Internal Energy Formula
Internal Energy Formula is the heat energy stocked in gas. If a certain amount of heat is applied to gas, the result is that the temperature of the gas may increase or else the volume of gas might increase. In this manner doing some work externally or volume and temperature may both intensify, but it will be made definite by the situations under which the gas is provided heat.
When the structure is left in a situation which differs from its condition before the process, after the process, it can be articulated as
ΔΔU = U2 – U1 = Q – wt/J
Q = (U2 – U1) + W
U1 is termed as the internal energy of the system at the commencement of the procedure, and the internal energy at the culmination of the procedure is U2.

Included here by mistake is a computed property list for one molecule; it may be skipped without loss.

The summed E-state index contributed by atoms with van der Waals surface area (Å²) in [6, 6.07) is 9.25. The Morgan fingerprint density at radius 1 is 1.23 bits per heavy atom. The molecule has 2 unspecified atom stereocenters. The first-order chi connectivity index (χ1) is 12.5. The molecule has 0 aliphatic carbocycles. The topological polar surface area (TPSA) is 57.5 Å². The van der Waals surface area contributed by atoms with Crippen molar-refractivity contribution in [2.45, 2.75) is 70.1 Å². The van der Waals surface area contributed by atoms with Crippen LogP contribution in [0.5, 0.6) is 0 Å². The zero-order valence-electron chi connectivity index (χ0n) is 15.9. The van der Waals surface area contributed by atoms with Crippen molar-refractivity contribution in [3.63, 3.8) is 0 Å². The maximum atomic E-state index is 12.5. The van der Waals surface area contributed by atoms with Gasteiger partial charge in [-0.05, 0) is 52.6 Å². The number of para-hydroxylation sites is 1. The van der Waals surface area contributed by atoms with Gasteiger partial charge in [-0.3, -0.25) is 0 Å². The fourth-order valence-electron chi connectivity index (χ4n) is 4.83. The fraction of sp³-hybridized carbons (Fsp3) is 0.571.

Problem 1: Calculate the change in internal energy of the working fluid stating whether it is a gain or loss when in an internal combustion engine, the heat rejected to the cooling water during the compression stroke is 50 KJ/kg and the work input is 100 KJ/kg.
Heat given to the cooling water
Work input W = – 100 KJ/kg
Q = – 50 KJ/kg
Using the formula,
Q = (U2 – U1) + W
– 50 = (U2 – U1) – 100
U2 – U1 = – 50 + 100
U2 – U1 = 50 KJ/kg
Therefore, the increases in internal energy is = 50 KJ/kg
Problem 2: The compressed air in an air motor cylinder has an internal energy of 450 KJ/kg at the commencement of the expansion and an internal energy of 220 KJ/kg afterwards the expansion. If the effort completed by the air throughout the expansion is 120 KJ/kg, compute the heat flow back and forth from the cylinder.
Internal energy at commencement of the expansion
U1 = 450 KJ/kg
Internal energy afterwards the expansion
U2 = 220 KJ/kg
Work done by the air for the duration of the expansion
W = 120 KJ/kg
Calculate the Heat flow Q by means of the equation = (U2 – U1) + W
Q = (220 – 450) + 120
Q = – 230 + 120
= – 110 KJ/kg
Thus, the heat rejected by the air is 110 KJ/kg
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